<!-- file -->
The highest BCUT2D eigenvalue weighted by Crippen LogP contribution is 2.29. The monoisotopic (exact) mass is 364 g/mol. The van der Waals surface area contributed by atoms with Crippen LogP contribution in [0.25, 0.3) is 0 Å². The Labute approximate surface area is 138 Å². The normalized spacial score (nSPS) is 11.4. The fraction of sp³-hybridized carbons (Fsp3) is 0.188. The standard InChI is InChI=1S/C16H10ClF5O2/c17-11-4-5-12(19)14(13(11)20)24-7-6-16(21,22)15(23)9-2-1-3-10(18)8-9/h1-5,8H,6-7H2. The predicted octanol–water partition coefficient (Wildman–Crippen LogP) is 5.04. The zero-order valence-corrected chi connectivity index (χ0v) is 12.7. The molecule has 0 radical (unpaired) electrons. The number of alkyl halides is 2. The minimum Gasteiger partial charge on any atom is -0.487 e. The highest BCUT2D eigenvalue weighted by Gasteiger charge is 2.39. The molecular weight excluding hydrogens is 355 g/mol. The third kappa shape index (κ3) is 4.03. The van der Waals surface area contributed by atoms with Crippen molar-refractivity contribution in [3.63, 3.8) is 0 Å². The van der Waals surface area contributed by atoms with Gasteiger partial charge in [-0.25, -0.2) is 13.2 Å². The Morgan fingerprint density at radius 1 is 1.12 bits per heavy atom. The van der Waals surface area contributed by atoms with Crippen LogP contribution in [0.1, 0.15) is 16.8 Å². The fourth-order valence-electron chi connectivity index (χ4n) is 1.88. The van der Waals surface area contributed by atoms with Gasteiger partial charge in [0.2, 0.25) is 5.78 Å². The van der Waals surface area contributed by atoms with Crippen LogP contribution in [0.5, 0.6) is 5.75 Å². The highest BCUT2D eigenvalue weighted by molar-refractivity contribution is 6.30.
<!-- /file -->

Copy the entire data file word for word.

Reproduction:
The highest BCUT2D eigenvalue weighted by Crippen LogP contribution is 2.29. The monoisotopic (exact) mass is 364 g/mol. The van der Waals surface area contributed by atoms with Crippen LogP contribution in [0.25, 0.3) is 0 Å². The Labute approximate surface area is 138 Å². The normalized spacial score (nSPS) is 11.4. The fraction of sp³-hybridized carbons (Fsp3) is 0.188. The standard InChI is InChI=1S/C16H10ClF5O2/c17-11-4-5-12(19)14(13(11)20)24-7-6-16(21,22)15(23)9-2-1-3-10(18)8-9/h1-5,8H,6-7H2. The predicted octanol–water partition coefficient (Wildman–Crippen LogP) is 5.04. The zero-order valence-corrected chi connectivity index (χ0v) is 12.7. The molecule has 0 radical (unpaired) electrons. The number of alkyl halides is 2. The minimum Gasteiger partial charge on any atom is -0.487 e. The highest BCUT2D eigenvalue weighted by Gasteiger charge is 2.39. The molecular weight excluding hydrogens is 355 g/mol. The third kappa shape index (κ3) is 4.03. The van der Waals surface area contributed by atoms with Crippen molar-refractivity contribution in [3.63, 3.8) is 0 Å². The van der Waals surface area contributed by atoms with Gasteiger partial charge in [-0.25, -0.2) is 13.2 Å². The Morgan fingerprint density at radius 1 is 1.12 bits per heavy atom. The van der Waals surface area contributed by atoms with Crippen LogP contribution in [0.1, 0.15) is 16.8 Å². The fourth-order valence-electron chi connectivity index (χ4n) is 1.88. The van der Waals surface area contributed by atoms with Gasteiger partial charge in [0.2, 0.25) is 5.78 Å². The van der Waals surface area contributed by atoms with Crippen LogP contribution in [0.5, 0.6) is 5.75 Å². The highest BCUT2D eigenvalue weighted by molar-refractivity contribution is 6.30.